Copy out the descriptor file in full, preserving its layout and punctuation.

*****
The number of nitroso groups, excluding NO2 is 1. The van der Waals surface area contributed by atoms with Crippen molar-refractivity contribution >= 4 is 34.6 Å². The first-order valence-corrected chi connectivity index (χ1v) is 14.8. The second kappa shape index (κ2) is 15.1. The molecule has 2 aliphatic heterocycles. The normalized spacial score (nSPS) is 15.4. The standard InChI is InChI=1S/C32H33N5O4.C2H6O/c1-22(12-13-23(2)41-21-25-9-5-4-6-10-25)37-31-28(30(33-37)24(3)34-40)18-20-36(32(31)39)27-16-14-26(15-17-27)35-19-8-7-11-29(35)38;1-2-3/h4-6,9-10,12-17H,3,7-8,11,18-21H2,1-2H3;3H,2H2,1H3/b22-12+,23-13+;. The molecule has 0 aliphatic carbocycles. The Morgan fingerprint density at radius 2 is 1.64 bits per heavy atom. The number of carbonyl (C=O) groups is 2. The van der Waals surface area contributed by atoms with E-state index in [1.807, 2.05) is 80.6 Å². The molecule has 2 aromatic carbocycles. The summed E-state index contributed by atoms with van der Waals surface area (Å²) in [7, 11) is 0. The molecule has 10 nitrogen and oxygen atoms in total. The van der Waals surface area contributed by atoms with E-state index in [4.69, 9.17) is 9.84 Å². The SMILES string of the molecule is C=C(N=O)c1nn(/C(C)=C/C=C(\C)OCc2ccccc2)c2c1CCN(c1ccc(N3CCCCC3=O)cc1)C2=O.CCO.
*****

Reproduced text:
The number of nitroso groups, excluding NO2 is 1. The van der Waals surface area contributed by atoms with Crippen molar-refractivity contribution >= 4 is 34.6 Å². The first-order valence-corrected chi connectivity index (χ1v) is 14.8. The second kappa shape index (κ2) is 15.1. The molecule has 2 aliphatic heterocycles. The normalized spacial score (nSPS) is 15.4. The standard InChI is InChI=1S/C32H33N5O4.C2H6O/c1-22(12-13-23(2)41-21-25-9-5-4-6-10-25)37-31-28(30(33-37)24(3)34-40)18-20-36(32(31)39)27-16-14-26(15-17-27)35-19-8-7-11-29(35)38;1-2-3/h4-6,9-10,12-17H,3,7-8,11,18-21H2,1-2H3;3H,2H2,1H3/b22-12+,23-13+;. The molecule has 0 aliphatic carbocycles. The Morgan fingerprint density at radius 2 is 1.64 bits per heavy atom. The number of carbonyl (C=O) groups is 2. The van der Waals surface area contributed by atoms with E-state index in [1.807, 2.05) is 80.6 Å². The molecule has 2 aromatic carbocycles. The summed E-state index contributed by atoms with van der Waals surface area (Å²) in [7, 11) is 0. The molecule has 10 nitrogen and oxygen atoms in total. The van der Waals surface area contributed by atoms with E-state index in [4.69, 9.17) is 9.84 Å². The SMILES string of the molecule is C=C(N=O)c1nn(/C(C)=C/C=C(\C)OCc2ccccc2)c2c1CCN(c1ccc(N3CCCCC3=O)cc1)C2=O.CCO.